The Economist Intelligence Unit indicated in an analysis issued by it that inflation in Kuwait continued at about 3.7 percent on an annual basis last May (it rose to 3.83 percent in June), after it reached this level last March, according to data from the Central Administration for Statistics.

The unit stated that the inflation rate in Kuwait is the highest among the countries of the Gulf Cooperation Council, noting the lack of data on inflation in the UAE, reports Al-Rai daily.

It expected inflation to continue to pressure real domestic consumption in the near term, which reinforces the unit’s expectations that real GDP growth will slow this year to 0.4 percent.

The Economist Intelligence pointed out that with the continued slowdown in consumer price hikes in the Gulf, it seems that Kuwait is facing difficulty in reducing the relatively high rate of inflation, which increased sharply in the wake of the Corona pandemic, due to the very narrow housing market, where the costs of housing services constitute more than one-third of the consumer price basket.

The unit indicated that, in addition to that, the long-term political blockage continues to impede progress in housing construction to meet the requirements of the growing number of residents, which causes a rise in rental and purchase costs.

It also noted that price increases are also caused by the continuous recovery after the pandemic in demand in related tourism sectors such as restaurants, hospitality and transportation (which constitute more than 15 percent of the consumer price basket), with the increase in the number of visitors to the country.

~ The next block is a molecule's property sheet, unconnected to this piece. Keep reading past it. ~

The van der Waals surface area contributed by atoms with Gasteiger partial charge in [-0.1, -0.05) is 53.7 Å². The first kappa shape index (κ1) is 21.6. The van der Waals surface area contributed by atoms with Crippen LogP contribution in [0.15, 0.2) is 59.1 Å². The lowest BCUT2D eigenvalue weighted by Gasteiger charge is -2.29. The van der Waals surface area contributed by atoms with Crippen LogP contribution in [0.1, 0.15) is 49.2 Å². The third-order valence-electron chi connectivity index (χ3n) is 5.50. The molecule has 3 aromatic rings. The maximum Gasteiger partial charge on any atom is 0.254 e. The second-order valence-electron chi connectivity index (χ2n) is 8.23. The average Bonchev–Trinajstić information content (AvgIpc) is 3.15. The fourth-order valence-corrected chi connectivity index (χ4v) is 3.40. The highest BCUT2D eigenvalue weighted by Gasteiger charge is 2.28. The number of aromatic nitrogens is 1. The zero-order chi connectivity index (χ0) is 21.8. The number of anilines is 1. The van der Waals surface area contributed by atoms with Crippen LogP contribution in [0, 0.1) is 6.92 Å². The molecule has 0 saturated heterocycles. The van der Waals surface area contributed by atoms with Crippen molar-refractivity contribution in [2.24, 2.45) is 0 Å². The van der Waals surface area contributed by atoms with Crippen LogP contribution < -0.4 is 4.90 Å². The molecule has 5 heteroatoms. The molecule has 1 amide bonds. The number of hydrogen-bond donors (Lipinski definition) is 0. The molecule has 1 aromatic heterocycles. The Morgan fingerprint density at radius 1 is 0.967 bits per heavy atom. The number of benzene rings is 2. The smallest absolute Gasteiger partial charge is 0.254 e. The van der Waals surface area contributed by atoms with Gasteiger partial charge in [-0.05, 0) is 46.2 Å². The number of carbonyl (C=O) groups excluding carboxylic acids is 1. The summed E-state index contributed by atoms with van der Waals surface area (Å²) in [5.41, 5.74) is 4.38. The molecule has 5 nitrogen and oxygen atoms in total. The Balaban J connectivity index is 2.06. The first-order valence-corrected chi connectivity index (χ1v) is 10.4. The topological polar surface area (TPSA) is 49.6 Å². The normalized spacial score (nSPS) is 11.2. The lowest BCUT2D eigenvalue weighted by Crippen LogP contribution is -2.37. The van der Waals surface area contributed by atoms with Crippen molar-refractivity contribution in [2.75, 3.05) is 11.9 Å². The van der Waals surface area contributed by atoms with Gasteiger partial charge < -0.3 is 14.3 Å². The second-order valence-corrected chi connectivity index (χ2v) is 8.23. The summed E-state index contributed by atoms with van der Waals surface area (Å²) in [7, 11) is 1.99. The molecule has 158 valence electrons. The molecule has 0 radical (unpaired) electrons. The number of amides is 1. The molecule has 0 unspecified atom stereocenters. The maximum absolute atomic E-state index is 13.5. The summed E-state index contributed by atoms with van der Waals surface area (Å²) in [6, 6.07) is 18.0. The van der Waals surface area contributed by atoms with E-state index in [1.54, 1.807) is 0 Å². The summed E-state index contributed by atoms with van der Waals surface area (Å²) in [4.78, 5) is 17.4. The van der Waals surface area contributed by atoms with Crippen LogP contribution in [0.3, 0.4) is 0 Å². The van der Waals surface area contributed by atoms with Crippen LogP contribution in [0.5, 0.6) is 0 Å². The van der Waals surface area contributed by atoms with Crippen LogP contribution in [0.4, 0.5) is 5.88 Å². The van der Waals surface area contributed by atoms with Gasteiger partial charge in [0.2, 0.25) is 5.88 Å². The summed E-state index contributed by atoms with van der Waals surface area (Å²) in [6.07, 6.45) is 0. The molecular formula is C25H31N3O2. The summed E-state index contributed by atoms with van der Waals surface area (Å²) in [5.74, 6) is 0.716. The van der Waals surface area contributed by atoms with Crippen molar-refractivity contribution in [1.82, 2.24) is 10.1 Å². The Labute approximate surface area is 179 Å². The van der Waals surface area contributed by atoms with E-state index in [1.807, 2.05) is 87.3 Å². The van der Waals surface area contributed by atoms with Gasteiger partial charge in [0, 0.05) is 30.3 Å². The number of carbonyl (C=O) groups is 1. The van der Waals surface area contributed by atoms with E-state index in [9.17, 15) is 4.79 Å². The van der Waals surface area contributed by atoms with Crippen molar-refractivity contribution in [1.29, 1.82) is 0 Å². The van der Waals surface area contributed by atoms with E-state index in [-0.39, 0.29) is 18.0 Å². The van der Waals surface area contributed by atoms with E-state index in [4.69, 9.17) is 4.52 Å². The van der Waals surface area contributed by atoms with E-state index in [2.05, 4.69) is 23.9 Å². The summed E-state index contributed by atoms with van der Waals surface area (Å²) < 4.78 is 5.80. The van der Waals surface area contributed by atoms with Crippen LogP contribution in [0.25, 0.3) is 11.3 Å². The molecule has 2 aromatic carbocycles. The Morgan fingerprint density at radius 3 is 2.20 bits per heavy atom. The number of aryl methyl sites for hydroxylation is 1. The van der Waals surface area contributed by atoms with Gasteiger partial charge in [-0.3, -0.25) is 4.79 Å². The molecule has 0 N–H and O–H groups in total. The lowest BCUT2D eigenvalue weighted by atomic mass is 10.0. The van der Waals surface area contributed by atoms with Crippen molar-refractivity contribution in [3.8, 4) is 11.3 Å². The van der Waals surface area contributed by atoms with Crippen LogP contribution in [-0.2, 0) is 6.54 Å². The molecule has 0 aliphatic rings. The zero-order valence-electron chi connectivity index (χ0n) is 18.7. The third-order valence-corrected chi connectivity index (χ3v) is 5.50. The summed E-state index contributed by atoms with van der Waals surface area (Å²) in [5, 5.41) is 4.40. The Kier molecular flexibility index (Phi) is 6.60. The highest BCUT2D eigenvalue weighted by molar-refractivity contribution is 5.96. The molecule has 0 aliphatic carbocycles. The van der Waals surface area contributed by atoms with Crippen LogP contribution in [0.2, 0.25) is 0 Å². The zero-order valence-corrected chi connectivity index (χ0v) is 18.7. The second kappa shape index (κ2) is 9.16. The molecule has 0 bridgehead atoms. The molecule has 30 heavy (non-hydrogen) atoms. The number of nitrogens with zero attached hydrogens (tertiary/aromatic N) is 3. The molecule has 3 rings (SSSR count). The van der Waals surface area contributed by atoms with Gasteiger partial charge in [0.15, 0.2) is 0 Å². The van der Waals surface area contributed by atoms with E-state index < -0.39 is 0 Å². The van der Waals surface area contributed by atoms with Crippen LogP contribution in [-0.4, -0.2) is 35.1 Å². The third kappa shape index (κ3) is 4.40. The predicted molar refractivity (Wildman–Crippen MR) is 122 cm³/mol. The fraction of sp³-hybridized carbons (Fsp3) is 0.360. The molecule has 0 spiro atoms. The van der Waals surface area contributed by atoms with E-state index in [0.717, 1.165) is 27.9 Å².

The unit also noted another reason for the high inflation rate in Kuwait, which is that the Central Bank of Kuwait follows a less stringent monetary policy than other monetary authorities in the Gulf, noting that the Kuwaiti dinar is linked to a basket of currencies dominated by the US dollar and is not linked to the dollar exclusively, as is the case with other currencies. In the other Gulf countries, what gives the Central Bank more room for maneuver was evident in its slow rate hike.

The unit indicated that between March and June, the Central Bank raised the interest rate by a total of 250 percentage points, compared to the US Federal Reserve and other Gulf central banks raising the rate by 500 percentage points.

The EIU stated that it believes that the US interest rate peaked in June at a rate of 5-5.25 percent, but indicated that interest rates may return to a rise later this year, given that the US inflation rate is still higher than the 2 percent level that the Federal Reserve targets, pointing to the possibility that the Central Bank of Kuwait will resort to further monetary tightening as a result of any increase in US interest rates.

The unit concluded that it expects a slowdown in the inflation rate in Kuwait from 3.1 percent in 2023 to 2.3 percent in 2024, before settling at an average of 1.7 percent in the years 2025-2027, indicating that this will be driven by a possible decline in demand after the pandemic for tourism-related sectors, the decline in imported inflation with the decline in global commodity prices, and the strengthening of the US dollar after its weakness in the past year.

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